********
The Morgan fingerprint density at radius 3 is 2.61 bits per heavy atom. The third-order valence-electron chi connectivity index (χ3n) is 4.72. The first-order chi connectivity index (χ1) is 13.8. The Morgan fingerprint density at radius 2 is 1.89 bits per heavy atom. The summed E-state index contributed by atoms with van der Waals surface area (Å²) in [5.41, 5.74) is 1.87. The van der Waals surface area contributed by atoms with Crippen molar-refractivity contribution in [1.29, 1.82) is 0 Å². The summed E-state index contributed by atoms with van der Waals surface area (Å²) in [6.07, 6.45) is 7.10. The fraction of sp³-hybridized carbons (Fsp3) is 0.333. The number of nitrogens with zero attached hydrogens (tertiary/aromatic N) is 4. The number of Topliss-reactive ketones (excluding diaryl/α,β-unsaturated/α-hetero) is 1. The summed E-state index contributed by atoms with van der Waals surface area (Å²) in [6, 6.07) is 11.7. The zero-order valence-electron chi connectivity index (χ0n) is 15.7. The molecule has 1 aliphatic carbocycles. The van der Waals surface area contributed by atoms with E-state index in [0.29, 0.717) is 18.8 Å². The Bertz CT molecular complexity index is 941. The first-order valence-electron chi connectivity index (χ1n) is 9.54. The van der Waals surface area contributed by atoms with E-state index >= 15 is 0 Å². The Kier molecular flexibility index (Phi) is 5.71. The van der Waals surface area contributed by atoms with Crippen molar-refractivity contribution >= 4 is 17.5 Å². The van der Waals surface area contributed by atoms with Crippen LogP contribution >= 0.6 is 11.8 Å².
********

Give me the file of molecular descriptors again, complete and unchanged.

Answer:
The Morgan fingerprint density at radius 3 is 2.61 bits per heavy atom. The third-order valence-electron chi connectivity index (χ3n) is 4.72. The first-order chi connectivity index (χ1) is 13.8. The Morgan fingerprint density at radius 2 is 1.89 bits per heavy atom. The summed E-state index contributed by atoms with van der Waals surface area (Å²) in [5.41, 5.74) is 1.87. The van der Waals surface area contributed by atoms with Crippen molar-refractivity contribution in [1.29, 1.82) is 0 Å². The summed E-state index contributed by atoms with van der Waals surface area (Å²) in [6.07, 6.45) is 7.10. The fraction of sp³-hybridized carbons (Fsp3) is 0.333. The number of nitrogens with zero attached hydrogens (tertiary/aromatic N) is 4. The number of Topliss-reactive ketones (excluding diaryl/α,β-unsaturated/α-hetero) is 1. The summed E-state index contributed by atoms with van der Waals surface area (Å²) in [6, 6.07) is 11.7. The zero-order valence-electron chi connectivity index (χ0n) is 15.7. The molecule has 1 aliphatic carbocycles. The van der Waals surface area contributed by atoms with E-state index in [0.29, 0.717) is 18.8 Å². The Bertz CT molecular complexity index is 941. The first-order valence-electron chi connectivity index (χ1n) is 9.54. The van der Waals surface area contributed by atoms with E-state index >= 15 is 0 Å². The Kier molecular flexibility index (Phi) is 5.71. The van der Waals surface area contributed by atoms with Crippen molar-refractivity contribution >= 4 is 17.5 Å². The van der Waals surface area contributed by atoms with Crippen LogP contribution >= 0.6 is 11.8 Å².